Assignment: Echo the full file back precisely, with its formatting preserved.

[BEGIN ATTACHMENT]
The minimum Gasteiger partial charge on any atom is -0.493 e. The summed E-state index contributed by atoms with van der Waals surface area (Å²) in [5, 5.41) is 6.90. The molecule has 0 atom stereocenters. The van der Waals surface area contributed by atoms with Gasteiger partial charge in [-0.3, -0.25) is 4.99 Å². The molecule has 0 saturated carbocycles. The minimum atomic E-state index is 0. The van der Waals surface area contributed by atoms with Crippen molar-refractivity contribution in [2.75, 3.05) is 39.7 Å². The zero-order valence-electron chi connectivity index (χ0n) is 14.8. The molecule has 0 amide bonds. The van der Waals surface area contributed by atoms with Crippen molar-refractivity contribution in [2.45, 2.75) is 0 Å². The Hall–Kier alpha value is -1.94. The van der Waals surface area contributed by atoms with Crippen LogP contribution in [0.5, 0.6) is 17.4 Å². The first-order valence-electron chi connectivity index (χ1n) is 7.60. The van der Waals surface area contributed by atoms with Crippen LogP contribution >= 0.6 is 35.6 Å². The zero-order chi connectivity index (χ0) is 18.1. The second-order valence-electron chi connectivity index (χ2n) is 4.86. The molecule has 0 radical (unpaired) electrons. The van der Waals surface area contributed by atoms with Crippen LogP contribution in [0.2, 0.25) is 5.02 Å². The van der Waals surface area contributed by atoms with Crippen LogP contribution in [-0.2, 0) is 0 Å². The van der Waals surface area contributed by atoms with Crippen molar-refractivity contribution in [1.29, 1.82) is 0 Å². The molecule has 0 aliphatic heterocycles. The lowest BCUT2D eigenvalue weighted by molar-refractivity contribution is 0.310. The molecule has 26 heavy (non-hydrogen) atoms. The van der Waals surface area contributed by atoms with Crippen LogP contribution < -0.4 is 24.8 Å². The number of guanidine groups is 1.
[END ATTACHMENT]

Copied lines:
The minimum Gasteiger partial charge on any atom is -0.493 e. The summed E-state index contributed by atoms with van der Waals surface area (Å²) in [5, 5.41) is 6.90. The molecule has 0 atom stereocenters. The van der Waals surface area contributed by atoms with Gasteiger partial charge in [-0.3, -0.25) is 4.99 Å². The molecule has 0 saturated carbocycles. The minimum atomic E-state index is 0. The van der Waals surface area contributed by atoms with Crippen molar-refractivity contribution in [2.75, 3.05) is 39.7 Å². The zero-order valence-electron chi connectivity index (χ0n) is 14.8. The molecule has 0 amide bonds. The van der Waals surface area contributed by atoms with Crippen molar-refractivity contribution in [2.45, 2.75) is 0 Å². The Hall–Kier alpha value is -1.94. The van der Waals surface area contributed by atoms with Crippen LogP contribution in [0.5, 0.6) is 17.4 Å². The first-order valence-electron chi connectivity index (χ1n) is 7.60. The van der Waals surface area contributed by atoms with Crippen LogP contribution >= 0.6 is 35.6 Å². The zero-order chi connectivity index (χ0) is 18.1. The second-order valence-electron chi connectivity index (χ2n) is 4.86. The molecule has 0 radical (unpaired) electrons. The van der Waals surface area contributed by atoms with Crippen LogP contribution in [0.2, 0.25) is 5.02 Å². The van der Waals surface area contributed by atoms with Crippen LogP contribution in [-0.2, 0) is 0 Å². The van der Waals surface area contributed by atoms with Crippen molar-refractivity contribution in [1.29, 1.82) is 0 Å². The molecule has 0 aliphatic heterocycles. The lowest BCUT2D eigenvalue weighted by molar-refractivity contribution is 0.310. The molecule has 26 heavy (non-hydrogen) atoms. The van der Waals surface area contributed by atoms with Crippen LogP contribution < -0.4 is 24.8 Å². The number of guanidine groups is 1.